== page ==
When the extremes sneak up on you
We’re looking to tackle one of the testing conundrums that trips up a lot of product developers. So we’re sharing our knowledge on Edge Cases.
What are Edge Cases?
Edge Cases is the process of testing for boundary conditions. Essentially looking for extremes on product usability for maximums and minimums along with any outlier functionality.
Most software engineers and designers go down the ‘happy path’. They test the environments the way they expect a user to use it; focusing on which buttons they think end users will press, how they’ll use the device and what scenarios they might put that product in.
A lot of bugs are caused by scenarios most people don’t think to check.
Why don’t people do Edge Cases?
The cost of testing or fixing a bug that’s only encountered by 1% of users can be way out of proportion cost wise, especially when compared to testing that’ll affect the other 99% of users.
Sometimes this means the bug might not be worth fixing, but you probably still want to know it’s there.
Take an audio system as an example. When turned to maximum volume most systems will undergo distortion. However, since people rarely listen to music at this level it doesn’t make commercial sense to fix it.
- They don’t think of it
Catching all the possible errors is difficult to do, we’ll come on to how to capture these later but there is one key factor that can affect this and it comes down to having the right sector experience.
Do you have domain experience?
In order to accurately think up all the possible bugs you need to fully understand the sector or end users who are going to use this product.
For example, did you design it in the UK but are sending it to the Middle East where outdoor temperatures are far higher.
Is it going into a medical environment where there are extra safety issues to consider for patients or potential fire hazards when placed in proximity to other equipment (interference may also be a factor).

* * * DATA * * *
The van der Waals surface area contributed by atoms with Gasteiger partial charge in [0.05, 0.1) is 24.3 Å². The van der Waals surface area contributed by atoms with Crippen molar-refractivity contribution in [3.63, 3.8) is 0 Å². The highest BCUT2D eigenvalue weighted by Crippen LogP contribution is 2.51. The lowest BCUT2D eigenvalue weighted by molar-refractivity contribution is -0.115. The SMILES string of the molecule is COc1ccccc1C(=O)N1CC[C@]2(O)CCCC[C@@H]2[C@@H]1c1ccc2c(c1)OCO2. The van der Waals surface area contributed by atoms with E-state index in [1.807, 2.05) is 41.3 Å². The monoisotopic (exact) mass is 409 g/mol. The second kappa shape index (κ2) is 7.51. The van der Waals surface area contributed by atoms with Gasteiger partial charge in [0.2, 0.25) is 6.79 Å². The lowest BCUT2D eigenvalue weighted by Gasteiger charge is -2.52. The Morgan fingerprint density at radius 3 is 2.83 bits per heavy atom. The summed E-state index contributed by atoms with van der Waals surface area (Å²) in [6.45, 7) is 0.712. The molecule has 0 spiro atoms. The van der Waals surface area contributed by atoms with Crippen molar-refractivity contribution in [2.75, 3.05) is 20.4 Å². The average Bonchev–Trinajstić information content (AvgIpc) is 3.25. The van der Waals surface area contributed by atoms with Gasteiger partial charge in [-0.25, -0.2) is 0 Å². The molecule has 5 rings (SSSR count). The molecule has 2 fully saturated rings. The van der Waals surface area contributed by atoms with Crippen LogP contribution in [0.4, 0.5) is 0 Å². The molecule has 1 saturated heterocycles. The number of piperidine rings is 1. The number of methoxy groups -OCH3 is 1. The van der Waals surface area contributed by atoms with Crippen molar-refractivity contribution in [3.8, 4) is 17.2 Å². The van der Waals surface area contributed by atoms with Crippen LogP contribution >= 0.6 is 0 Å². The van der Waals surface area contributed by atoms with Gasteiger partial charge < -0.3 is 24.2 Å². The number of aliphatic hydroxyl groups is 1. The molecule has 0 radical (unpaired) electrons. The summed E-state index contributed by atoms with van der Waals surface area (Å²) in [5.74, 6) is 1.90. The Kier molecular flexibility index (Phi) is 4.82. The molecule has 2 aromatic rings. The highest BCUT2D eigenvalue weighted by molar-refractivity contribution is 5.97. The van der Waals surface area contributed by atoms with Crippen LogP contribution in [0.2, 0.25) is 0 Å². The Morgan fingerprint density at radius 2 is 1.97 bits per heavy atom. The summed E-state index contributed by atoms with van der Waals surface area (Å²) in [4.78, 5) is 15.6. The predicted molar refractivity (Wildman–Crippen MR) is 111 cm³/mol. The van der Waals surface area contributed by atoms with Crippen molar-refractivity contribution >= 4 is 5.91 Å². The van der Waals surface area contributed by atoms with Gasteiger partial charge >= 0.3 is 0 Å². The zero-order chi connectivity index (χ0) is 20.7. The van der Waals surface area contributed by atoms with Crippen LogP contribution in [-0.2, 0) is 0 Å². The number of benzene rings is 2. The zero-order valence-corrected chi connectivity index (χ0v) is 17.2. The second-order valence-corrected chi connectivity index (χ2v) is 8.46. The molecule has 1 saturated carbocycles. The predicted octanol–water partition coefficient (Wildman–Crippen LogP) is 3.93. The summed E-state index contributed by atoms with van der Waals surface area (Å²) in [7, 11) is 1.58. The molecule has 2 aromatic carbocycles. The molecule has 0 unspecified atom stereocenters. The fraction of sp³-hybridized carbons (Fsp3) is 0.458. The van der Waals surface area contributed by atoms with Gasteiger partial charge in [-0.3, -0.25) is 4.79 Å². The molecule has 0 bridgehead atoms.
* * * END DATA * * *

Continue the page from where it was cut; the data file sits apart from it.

Application can be another example, power engineering motors are different to a small motor, some can fly off and break entirely when used in the wrong setting.
John Crouchley, Ignys Firmware Engineer, recalls an example of when an edge case happened on a Rolling Road. The device connected a big motor to a big roller. A vehicle was then placed on the roller.
When the vehicle was accelerating the motor simulated resistance, decelerating the motor simulates inertia. However, the Edge Case occurred when the system was left on with no vehicle, this meant even a breath of air could cause the system to ‘see’ acceleration and assume a vehicle was in place. This caused no end of issues including overspeed trips on the roller.
- They trust the end user
Designers will often omit bugs, seemingly not of relevance and get caught later because someone didn’t use a product as intended.
“That’s just user error”
Trusting the end user to use a product wisely can lead to complications especially where safety is concerned, at the very least company reputation could be damaged.
Another reason errors might be missed is if the issue only occurs if end users undertake two abnormalities at once; for example pressing two buttons at the same time.
This is where two edge cases combine. For example an audio speaker at max volume distorts the audio, if at the same time there is feedback from a microphone then this can result in failure of the system.
These corner cases can create some very weird effects.
For example consider a case where a system has been designed to create invoices. What happens if the following cases occur simultaneously?
- User inputs a value of 0 causing the invoice to be invalid
- 1,000 other users do the same thing at the same time
- System is overloaded and cannot process all the work it has
Does the system fail or recover gracefully and are the users kept informed of any issues that may arise?
How to tackle Edge Cases
Here are our top tips for avoiding edge case complications.
- Be aware that Edge Cases exist and factor them into testing.
- Document and test for as many of them as you can
- Add in catch alls, to shut down the device if such an error occurs preventing any damage or malfunction.
- Talk to people and not just the end users. Talk to experts in the field and colleagues who may have a different insight. Often a tunnel vision approach to a project can mask less obvious testing opportunities
- Talk to us. The Ignys team spend all their time on Electronic Design and they often spot pitfalls that are less obvious. We can carry out a design review of your product or revisit older products to check for obsolescent components.
Have a question on edge cases?
Article Authorship: This article was created as a collaboration between two of our Ignys team.
John Crouchley Ignys Firmware Engineer with 40 years experience in software engineering and more.
Hannah Ingram Marketing Manager with technical marketing experience in radio communications and healthcare NPD.